29th Sep 2023

The oil-chief boss of COP28 lays out climate summit plan

  • Sultan Al Jaber who leads the Abu Dhabi National Oil Company is this year's UN climate summit president (Photo: ADSW)
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Ministers and negotiators from 30 countries have met in Brussels to prepare for the crucial COP28 climate talks, which will take place in the United Arab Emirates (UAE) in November.

Sultan Al Jaber, who leads the Abu Dhabi National Oil Company and will host the climate summit, said on Thursday (13 July) that a "phase-down of fossil fuels is inevitable."

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In a plan released on the same day by Al Jaber's office, four points were prioritised.

This included fast-tracking the energy transition, slashing emissions before 2030, transforming climate finance, especially for low-income countries and "putting nature and people at the heart of climate action."

He also said oil companies should "attack" emissions made by customers using their products which, in the case of fossil-fuel giants, make up the bulk of their carbon emissions.

"We need to challenge old models that were built for the last century," said Al Jaber. "This plan is guided by a single north star, and that is keeping 1.5 [degrees Celsius] within reach."

Commitments to double energy-efficiency, triple renewable energy capacity to 11,000 gigawatts globally, and double hydrogen production to 180m tonnes a year by 2030 will be put to governments, who are expected to reach an agreement in November.

Al Jaber also said he wants to formulate a plan to get the world's biggest oil and gas producers to reduce their greenhouse gas emissions in line with 1.5C.

The plan was broadly welcomed by experts on Thursday. "[It] sends the right signals about the key elements required for a successful climate summit. [But] while the broad contours are positive, the devil will be in the details," said Harjeet Singh of the Climate Action Network.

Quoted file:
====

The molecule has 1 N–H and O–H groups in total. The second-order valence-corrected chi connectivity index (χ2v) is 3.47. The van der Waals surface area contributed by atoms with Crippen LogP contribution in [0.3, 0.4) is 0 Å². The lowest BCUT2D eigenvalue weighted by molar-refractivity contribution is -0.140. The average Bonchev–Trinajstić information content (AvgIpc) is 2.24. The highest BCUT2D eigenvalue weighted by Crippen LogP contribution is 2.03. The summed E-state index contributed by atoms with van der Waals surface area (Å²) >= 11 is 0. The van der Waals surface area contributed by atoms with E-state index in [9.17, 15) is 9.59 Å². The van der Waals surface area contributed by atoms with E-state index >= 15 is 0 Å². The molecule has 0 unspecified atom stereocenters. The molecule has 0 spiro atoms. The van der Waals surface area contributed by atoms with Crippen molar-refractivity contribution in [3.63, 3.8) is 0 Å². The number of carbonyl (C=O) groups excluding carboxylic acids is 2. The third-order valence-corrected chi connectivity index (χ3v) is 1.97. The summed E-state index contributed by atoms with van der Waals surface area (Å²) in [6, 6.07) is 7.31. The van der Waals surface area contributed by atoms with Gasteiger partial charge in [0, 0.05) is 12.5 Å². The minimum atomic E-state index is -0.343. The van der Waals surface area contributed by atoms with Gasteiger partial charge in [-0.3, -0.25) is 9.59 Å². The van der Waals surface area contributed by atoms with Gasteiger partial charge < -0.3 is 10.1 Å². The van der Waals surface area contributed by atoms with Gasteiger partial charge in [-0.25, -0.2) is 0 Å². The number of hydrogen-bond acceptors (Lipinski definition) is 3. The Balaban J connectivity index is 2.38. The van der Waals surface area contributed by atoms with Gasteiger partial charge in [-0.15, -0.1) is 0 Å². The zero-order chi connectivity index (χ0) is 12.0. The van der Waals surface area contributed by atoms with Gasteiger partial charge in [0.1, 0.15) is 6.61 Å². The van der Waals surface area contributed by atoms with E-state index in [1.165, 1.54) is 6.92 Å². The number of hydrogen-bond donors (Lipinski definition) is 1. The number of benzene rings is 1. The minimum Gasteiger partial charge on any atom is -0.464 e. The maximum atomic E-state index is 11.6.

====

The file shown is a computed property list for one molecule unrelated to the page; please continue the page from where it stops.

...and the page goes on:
Al Jaber's dual role as climate and oil boss has also attracted criticism, with Left MEP Manon Aubry describing it as an "absolute scandal". EU executive vice president Frans Timmermans who also attended the meeting on Thursday and is responsible for the Green Deal, has said in the past not to "vilify" the oil boss ahead of Cop28.

"We need them. They have a lot of assets," he said about the host country, UAE.


Deploying a loss and damage fund to help low-income countries deal with the destructive effects of global warming — agreed on at last year's climate summit — is among the major goals of this year's proceedings.

The other defining element will be the global stocktake, which is the first country-by-country assessment of the progress made towards reducing emissions enough to keep global warming under 1.5 degrees Celsius.

It is the first such accounting since the Paris climate agreement was signed in 2015. In a letter published in the Financial Times on Wednesday, a group of countries led by Canada and Germany called on the UAE to focus on the phaseout of all fossil fuels.

UAE's Al Jaber has emphasised emissions reduction through carbon capture and storage, which would allow oil companies to keep their production high— a method supported by fossil-fuel corporations but criticised by EU countries and slammed as "very dangerous" by the former United Nations climate chief Christiana Figueres.

Climate finance

Another obstacle in the way of ambitious emission-reductions is a lack of funding. Lower-income countries, increasingly struggling with the global debt crisis, have insisted on more green funds from wealthy countries to help pay for clean energy.

But the preparatory negotiations in Bonn in June ended in disappointment when no progress on climate financing was achieved.

"I see a lack of ambition. A lack of trust. A lack of support. A lack of cooperation. And an abundance of problems around clarity and credibility," said UN secretary general Antonio Gutierrez at the time.

Timmermans on Thursday called for the doubling of climate adaptation finance and said the EU remains "deeply committed" to delivering its part of the promised $100bn [€90bn] in annual climate finance.

"I believe there is enough global capital, but there are barriers to re-channel finance," he said, adding that reforming finance will be a slow process.

"We should not naively expect that the transformation of the finance system to align global finance flows with the Paris [climate] goals will be achieved at our meeting in Dubai," he said.


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